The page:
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Originally appeared on houstonsportsandstuff.com.

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This is getting out of hand. Photo by Ronald Martinez/Allsport/Getty Images.

Dr. Rick warns his patients, young homeowners who are turning into their parents, you can expect to pay more for snacks and drinks at a movie theater. It's the same deal at a professional sports venue. Three years ago, I put a down payment on a cheeseburger at Toyota Center ... I still have three more payments to go before I get it.

But this is ridiculous. The PGA Championship, the lesser (least) of golf's majors, is charging $18 for a beer, a 25-ounce Michelob Ultra, at Southern Hills Country Club in Tulsa. It's $19 for a Stella Artois. You can buy a six-pack for less at the supermarket. Aren't there laws against price gouging, like during a hurricane? Isn't Tulsa where the Golden Hurricanes play? Get FEMA in here. Did tournament directors get together and ponder, how can we piss off our fans? Sure, it's Tulsa and there's not much else to do, but that's no excuse.

Charging $18 for a beer makes the concession stands at Minute Maid Park look like a Sunday morning farmer's market. A 25-ounce domestic beer during an Astros game is $13.49. A 25-ounce premium beer is $14.45. Yeah, that's high for a beer, but at Minute Maid Park there are lots of hands in the till. Aramark wants to make a profit, the taxman has big mitts, and the Astros want their cut, too. Look, you want to sign Kyle Tucker and Yordan Alvarez to an extension or not? Then drink up and don't complain. Some quiet grumbling and head-shaking is permitted, however.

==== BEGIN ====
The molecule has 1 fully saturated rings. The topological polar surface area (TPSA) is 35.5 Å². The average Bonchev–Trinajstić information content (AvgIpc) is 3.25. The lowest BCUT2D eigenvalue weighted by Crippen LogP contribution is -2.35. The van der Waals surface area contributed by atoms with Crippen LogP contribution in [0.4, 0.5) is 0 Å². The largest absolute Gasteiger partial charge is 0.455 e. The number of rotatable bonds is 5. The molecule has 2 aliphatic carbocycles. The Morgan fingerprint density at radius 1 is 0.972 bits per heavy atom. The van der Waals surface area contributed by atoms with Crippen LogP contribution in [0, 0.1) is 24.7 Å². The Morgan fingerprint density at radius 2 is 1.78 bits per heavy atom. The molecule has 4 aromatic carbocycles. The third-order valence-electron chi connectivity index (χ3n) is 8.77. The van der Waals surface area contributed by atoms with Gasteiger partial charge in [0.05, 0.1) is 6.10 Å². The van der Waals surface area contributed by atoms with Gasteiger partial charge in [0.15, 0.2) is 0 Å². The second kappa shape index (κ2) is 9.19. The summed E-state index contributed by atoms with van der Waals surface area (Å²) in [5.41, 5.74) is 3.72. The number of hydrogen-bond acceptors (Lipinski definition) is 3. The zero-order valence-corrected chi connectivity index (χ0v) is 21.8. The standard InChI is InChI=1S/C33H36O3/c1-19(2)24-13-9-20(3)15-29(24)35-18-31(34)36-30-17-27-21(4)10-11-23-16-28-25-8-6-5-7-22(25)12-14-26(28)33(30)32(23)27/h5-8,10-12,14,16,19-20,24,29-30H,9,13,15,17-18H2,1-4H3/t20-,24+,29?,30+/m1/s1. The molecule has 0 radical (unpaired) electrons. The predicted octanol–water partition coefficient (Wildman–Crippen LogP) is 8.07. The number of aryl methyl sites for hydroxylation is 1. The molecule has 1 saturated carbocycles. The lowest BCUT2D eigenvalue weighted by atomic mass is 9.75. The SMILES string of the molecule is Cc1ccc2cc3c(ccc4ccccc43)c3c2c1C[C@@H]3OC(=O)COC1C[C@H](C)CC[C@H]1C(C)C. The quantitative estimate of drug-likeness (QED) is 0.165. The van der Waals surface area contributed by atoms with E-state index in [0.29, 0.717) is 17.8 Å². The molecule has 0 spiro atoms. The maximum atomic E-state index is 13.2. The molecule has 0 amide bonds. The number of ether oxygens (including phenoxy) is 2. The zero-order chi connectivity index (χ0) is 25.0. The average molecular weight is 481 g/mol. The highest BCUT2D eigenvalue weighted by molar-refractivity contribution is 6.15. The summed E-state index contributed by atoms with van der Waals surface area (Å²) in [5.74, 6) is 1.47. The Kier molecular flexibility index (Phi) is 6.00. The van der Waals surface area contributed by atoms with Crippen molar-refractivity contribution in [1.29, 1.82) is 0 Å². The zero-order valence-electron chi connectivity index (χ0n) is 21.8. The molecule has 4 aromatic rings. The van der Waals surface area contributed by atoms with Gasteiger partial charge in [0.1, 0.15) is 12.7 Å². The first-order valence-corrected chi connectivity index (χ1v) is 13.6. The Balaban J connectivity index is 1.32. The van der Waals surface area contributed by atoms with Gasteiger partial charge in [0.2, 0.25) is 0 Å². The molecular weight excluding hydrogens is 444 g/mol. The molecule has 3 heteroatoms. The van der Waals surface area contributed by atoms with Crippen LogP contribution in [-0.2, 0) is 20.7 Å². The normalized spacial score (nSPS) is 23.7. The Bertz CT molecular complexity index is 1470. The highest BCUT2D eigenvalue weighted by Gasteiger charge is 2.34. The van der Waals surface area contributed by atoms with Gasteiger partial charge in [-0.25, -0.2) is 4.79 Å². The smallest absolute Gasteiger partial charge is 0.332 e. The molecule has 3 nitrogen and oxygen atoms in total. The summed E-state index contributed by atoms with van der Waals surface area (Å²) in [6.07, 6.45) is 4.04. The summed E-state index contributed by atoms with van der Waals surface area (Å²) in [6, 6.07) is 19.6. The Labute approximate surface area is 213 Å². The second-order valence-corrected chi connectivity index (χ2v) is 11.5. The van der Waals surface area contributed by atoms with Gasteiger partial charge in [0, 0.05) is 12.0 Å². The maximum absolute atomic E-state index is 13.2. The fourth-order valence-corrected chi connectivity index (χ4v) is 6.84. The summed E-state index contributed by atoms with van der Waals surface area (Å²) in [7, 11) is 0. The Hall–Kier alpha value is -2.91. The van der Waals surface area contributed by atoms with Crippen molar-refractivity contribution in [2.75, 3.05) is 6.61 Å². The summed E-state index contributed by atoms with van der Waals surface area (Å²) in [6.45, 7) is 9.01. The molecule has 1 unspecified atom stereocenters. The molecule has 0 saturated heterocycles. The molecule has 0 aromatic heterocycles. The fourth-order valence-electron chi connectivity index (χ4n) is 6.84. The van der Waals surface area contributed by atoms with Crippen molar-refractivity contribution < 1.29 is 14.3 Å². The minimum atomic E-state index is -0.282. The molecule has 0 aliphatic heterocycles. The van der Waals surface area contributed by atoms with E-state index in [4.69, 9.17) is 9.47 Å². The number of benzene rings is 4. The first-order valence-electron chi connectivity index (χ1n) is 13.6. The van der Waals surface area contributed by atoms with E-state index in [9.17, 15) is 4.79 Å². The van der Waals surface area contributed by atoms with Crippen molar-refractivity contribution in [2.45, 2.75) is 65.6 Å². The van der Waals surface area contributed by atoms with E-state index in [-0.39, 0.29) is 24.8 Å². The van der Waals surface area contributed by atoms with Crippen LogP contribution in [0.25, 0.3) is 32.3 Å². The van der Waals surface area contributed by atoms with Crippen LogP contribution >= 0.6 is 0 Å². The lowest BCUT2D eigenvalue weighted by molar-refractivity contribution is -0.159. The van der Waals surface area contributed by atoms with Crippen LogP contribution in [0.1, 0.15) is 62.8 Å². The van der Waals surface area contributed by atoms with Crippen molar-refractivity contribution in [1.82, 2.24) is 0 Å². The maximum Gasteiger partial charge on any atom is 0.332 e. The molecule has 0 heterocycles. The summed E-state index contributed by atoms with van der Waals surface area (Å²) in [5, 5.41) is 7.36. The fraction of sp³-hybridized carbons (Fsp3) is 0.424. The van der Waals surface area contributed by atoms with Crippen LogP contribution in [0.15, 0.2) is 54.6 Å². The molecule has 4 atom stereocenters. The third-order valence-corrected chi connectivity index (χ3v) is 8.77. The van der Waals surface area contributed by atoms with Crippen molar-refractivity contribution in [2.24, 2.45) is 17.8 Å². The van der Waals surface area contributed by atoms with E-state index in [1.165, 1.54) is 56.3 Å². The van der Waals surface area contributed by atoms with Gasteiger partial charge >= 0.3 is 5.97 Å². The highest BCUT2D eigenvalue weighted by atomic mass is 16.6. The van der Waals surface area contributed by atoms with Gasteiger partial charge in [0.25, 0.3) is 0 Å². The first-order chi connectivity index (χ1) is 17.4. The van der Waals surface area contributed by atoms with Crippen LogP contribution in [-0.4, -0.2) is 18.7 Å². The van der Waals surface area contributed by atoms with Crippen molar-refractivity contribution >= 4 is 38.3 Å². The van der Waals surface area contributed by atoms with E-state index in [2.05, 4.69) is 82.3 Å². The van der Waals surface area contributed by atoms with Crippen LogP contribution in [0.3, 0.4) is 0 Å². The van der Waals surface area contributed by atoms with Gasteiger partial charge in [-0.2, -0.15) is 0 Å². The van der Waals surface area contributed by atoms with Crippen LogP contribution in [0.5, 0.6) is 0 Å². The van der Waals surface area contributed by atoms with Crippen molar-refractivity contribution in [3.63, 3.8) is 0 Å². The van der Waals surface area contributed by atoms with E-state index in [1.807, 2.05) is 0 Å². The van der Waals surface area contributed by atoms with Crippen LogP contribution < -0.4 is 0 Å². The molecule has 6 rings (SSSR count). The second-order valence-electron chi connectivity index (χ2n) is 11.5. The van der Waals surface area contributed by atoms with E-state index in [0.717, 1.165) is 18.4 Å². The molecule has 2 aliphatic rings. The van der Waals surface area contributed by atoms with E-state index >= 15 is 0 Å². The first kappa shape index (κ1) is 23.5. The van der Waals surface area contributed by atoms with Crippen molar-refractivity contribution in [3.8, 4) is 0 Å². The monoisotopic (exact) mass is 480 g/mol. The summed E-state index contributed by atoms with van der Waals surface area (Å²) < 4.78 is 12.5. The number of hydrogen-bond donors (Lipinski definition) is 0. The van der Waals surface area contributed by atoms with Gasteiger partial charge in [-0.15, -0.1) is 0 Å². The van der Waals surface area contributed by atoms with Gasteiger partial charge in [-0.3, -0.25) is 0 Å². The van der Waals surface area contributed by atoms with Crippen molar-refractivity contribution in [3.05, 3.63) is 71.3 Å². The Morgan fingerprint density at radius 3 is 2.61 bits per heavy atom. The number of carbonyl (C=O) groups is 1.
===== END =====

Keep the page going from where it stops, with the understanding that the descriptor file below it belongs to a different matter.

You know the PGA Championship is charging too much for a beer when even the rich pampered players take notice. "18 (!!!!!) for a beer ... uhhh what," former PGA Championship winner Justin Thomas tweeted. "Good thing I don't drink a lot."

Like he will be in line for a beer at a public concession booth, anyway.

Of course there will be fans sneaking in beer in baggies strapped to their ankles, like stuffing your pockets with store-bought Snickers before going to the movies. It doesn't have to be this way. The Masters, the most prestigious golf event, charges only $5 for both domestic and imported beer. I know it's a gimmick, part of The Masters mystique along with pimento sandwiches for $1.50, but still it's a welcome gesture. You never lose when you treat the public fairly. When Mercedes-Benz Stadium opened in Atlanta, Falcons owner Arthur Blank insisted that food vendors charge the same inside the stadium as they do at their regular restaurants. Same thing when Denver International Airport opened, fast food restaurants couldn't jack up their prices to their captive customers. Here? There needs to be a loan window outside the Cinnabon booth at Bush-Intercontinental.

Except for the Masters in Augusta, golf's majors aren't tied to a city. A major comes to a city maybe every few years or in most cases never. There's no need to ride into a city like the James Gang, rob the local bank, and high tail it out of town. Golf should be the last professional sport to stick it to fans. While the game has made strides to open its arms to lower-income youths, golf remains an elitist, extremely expensive sport for regular folk. Equipment is expensive, private courses are exclusive and country clubs are exclusionary. Public courses are less expensive but still expensive and crowded. Plus there's never been a professional sport more dangerously dominated by one person than golf. I can imagine network executives on their knees praying that Tiger Woods makes the cut and plays on weekends. Otherwise, TV ratings go straight into the toilet, you know, like whatever team Mattress Mack is betting on. (I joke because I love, and frankly a little scared.)